"Before you hit the beach you slather on the sunscreen, right? Well, not just any sunscreen. A new study finds that the chemicals found in sunscreen are also killing off coral reefs worldwide - specifically via a process called coral bleaching.
The study, published in the U.S. journal Environmental Health Perspectives, estimates up to 6,000 metric tons of sunscreen wash off ocean-goers each year. And, up to 10 percent of reefs are threatened by sunscreen-induced bleaching. The popular brands of sunscreen tested included four common ingredients: paraben, cinnamate, benzophenone and a camphor derivative.
What can you do? Although we know we need to address looming conservation problems threatening coral reefs including pollution, overfishing and sedimentation there are simple things that eco tourists can do as well.
There are many sunscreen options on the market now to choose from that are natural, organic, chemical-free and biodegradable. If you don't see one in your local market, a simple online search will reveal many top brands. Even if chemical sunscreens aren't banned at your favorite dive location, choosing a more organic option is one simple thing you can do to reduce your impact on coral.
For more information on what you can do to take action for coral conservation visit www.projectaware.org.
Tiffany Leite of Project AWARE
"Stop collecting additional plastic bags and other waste: Travel with an eco-friendly shopping bag, such as the Hide-Away Tote. You can also cram a week's worth of laundry into it. In fact, some travelers, for the flight home, check their tote filled with their dirty clothes, and then carry on board their valuable items and breakable souvenirs. And when you're not using it to haul anything, it zips down into its own little pouch."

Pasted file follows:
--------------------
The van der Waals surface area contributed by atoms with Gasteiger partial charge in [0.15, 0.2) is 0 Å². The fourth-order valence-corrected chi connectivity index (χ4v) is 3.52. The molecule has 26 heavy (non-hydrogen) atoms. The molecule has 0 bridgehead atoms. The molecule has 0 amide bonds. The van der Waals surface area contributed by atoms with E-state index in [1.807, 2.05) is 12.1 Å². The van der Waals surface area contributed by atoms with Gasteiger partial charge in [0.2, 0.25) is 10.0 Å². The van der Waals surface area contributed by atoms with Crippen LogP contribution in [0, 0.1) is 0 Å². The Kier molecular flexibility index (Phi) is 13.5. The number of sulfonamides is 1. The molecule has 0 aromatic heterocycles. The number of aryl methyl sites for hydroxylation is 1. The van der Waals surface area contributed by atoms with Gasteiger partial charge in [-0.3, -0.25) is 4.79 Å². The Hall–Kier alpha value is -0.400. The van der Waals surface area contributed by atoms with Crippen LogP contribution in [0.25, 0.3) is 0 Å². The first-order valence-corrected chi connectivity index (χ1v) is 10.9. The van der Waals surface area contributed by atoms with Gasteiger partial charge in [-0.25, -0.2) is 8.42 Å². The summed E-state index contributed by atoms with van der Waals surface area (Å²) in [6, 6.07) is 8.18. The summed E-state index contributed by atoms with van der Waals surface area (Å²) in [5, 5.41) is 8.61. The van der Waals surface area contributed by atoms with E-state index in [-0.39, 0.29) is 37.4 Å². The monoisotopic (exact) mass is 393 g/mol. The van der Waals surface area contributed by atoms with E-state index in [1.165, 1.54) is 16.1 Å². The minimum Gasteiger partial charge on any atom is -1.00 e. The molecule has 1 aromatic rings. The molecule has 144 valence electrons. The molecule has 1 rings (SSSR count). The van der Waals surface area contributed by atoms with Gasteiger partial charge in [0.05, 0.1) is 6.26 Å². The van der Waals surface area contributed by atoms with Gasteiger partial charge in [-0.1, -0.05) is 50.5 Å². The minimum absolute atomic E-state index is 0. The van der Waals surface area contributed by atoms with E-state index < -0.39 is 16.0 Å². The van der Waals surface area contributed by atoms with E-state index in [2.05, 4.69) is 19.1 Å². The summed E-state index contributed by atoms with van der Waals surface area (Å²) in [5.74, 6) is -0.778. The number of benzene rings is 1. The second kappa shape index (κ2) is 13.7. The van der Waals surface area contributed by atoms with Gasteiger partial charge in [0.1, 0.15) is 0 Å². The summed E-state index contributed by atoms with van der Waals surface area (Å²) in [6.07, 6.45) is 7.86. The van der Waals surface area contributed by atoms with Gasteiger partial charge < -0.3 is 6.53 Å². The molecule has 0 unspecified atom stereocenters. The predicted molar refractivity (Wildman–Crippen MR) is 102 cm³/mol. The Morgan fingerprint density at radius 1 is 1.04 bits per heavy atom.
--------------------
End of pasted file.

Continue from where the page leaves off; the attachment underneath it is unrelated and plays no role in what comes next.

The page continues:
Lisa Werner, Rick Steves' Marketing Manager
"Try and volunteer for conservation activities at the destination they will be traveling to. Most destinations have some kind of organization working to protect or conserve the environment and they always need help. This would be especially helpful if made part of group travel arrangements. Give something back to the community while visiting areas of the world."
Glenn Faires, Owner Golden Rock Dive Center
- Travel by public transportation or carpool whenever possible. The carbon footprint is smaller, and is split up between all of the passengers.
- Travel by or bicycle or consider walking, and experience the world at a pace that's more resonant with nature.
- Get to know an area. Avoid the 'been there, done that' mentality and get to know the geographical character of a new place intimately its environment, culture, aesthetics, and heritage.
- Camp a night or two. Some of the best spots for overnight accommodation require a tent. Get down to earth and immerse yourself in the sights, sounds and smell of a place.
- Buy local and meet the locals. Locally owned restaurants, pubs, B&Bs, and stores provide opportunities to support the local economy and get to know the locals.
- BYOB. Avoid unnecessary waste and bring a water bottle or purifier since many rural communities don't offer recycling options. Also, save your recyclables and recycle them when you get home since recycling while on the road isn't usually an option.
- Eat healthy and stay energized. Fresh, locally harvested produce is more readily available at farmers markets throughout the US. Or, if traveling off season, avoid fast food and consider bringing your own organic snacks and pre-packaged food that's lightweight and easy to transport.
- Consider a vegetarian diet or eating meat only once a day. It takes between 8 to 10 times more energy to produce animal protein than plant protein like beans and grains.
-- Brian T. Mullis, President Sustainable Travel International